Asking a client to give you a useful review, write you a testimonial, or praising you on social networks is a small favor to ask. But building outstanding feedback loops is a top customer success best practice. Not to mention, this act will make clients less likely to deny your payment. 

In the end, how could they let you down if they appreciate your business so much?

3. Spot “freeloaders” early on

A “freeloader” is a common term for clients who repeatedly complain and look for faults on purpose, so they can decrease the value of your work, or avoid paying for the service, while still obtaining a valuable contribution on your part. 

Freeloaders are everywhere actively preventing you from getting your finances in order. There are the ones who complain about the price of your service, constantly trying to decrease the value of work. They can be found disguised as a fake perfectionist who constantly has something to complain about and who refuse to pay until everything is sorted. And there are the ones who are simply “too busy” to pay for your services.

Dealing with that kind of client is never a good decision. Depending on the line of business you’re in, instead of losing your time, money, and nerves on dealing with them, learn how to recognize them early on. You choose with whom you’ll work, and freeloaders shouldn’t be on that list.

4. Offer prepaid discounts

Another good way to avoid late payments and non-paying clients is to set an early payment discount. This means clients will actually pay for the service before the project begins. Prepaid offers can be either fixed or a percentage of the total project. 

They are an amazing way to begin a long-term relationship with clients. This is because they save money for both parties, and enable you to have peace of mind while doing what you do the best. 

5. Send a friendly reminder to non-paying clients

Late payments always bring along another, equally unpleasant problem. It’s always the struggle on how to ask clients to pay the services, without endangering your relationship or sounding rude. People tend to get so consumed in their problems and forget another person is waiting, affected by their behavior. 

This is where automation of essential business processes has the ability to save the day. To avoid late payments, automated invoicing is the key to enhanced productivity. For example, InvoiceBerry has a fantastic feature that lets you send a thoughtfully worded reminder with the click of a button.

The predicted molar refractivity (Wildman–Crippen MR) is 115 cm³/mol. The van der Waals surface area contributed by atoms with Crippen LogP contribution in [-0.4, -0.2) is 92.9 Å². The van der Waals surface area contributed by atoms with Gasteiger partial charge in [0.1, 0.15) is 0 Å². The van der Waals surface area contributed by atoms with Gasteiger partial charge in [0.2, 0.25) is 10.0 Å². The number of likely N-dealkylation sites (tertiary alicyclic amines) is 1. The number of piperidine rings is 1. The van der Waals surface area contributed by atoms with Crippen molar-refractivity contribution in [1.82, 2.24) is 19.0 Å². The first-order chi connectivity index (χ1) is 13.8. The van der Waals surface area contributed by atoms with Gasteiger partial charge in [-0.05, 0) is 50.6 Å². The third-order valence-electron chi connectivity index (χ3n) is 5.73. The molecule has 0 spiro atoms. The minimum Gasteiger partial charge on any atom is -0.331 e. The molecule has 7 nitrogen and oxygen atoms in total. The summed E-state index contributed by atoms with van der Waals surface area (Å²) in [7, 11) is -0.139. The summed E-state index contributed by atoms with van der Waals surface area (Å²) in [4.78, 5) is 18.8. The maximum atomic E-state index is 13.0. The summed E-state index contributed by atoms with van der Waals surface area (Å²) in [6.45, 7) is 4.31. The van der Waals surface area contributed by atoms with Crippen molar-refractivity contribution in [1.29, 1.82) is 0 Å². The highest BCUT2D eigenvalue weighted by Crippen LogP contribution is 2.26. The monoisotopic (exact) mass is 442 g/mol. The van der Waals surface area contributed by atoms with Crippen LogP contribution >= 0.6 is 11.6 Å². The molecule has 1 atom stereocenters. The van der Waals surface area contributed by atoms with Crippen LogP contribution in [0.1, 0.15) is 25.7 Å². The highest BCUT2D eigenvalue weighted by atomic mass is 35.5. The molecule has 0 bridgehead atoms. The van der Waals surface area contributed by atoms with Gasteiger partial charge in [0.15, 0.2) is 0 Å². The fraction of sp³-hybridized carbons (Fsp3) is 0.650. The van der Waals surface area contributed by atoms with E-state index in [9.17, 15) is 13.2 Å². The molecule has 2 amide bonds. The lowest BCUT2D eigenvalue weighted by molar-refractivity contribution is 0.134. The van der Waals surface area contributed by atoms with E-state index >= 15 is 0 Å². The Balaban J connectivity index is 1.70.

This ensures you never miss on a payment, save time, and focus on more meaningful work. With invoicing software, you’ll be able to keep an eye on things more efficiently, decrease paperwork piling up on your desk, and focus on scaling your business.

To wrap things up

Chasing late payments and non-paying customers, unfortunately, comes with the territory of running a business. This is why it’s best to cover all of your bases with a solid contract from day one. 

You can also minimize the potential for any payment related issues by really connecting and giving your clients an emotional/ rational push to provide a review. Early-bird discounts, kind reminders and simply getting good at intuiting who you should and shouldn’t work with can additionally save a lot of grief. 

Though there might still be some disreputable clients who slip through the cracks and avoid payments on purpose, do all you can to keep them at bay while forging ahead and continuing to grow alongside your prized client base.­

Author bio:

Uwe Dreissigacker is the founder of online invoicing software InvoiceBerry & also offers free invoice templates to businesses. Small businesses and sole traders can create, send, and manage their invoices, quotes and credit notes with the tool. In his free time, Uwe travels the world and enjoys experiencing different cultures.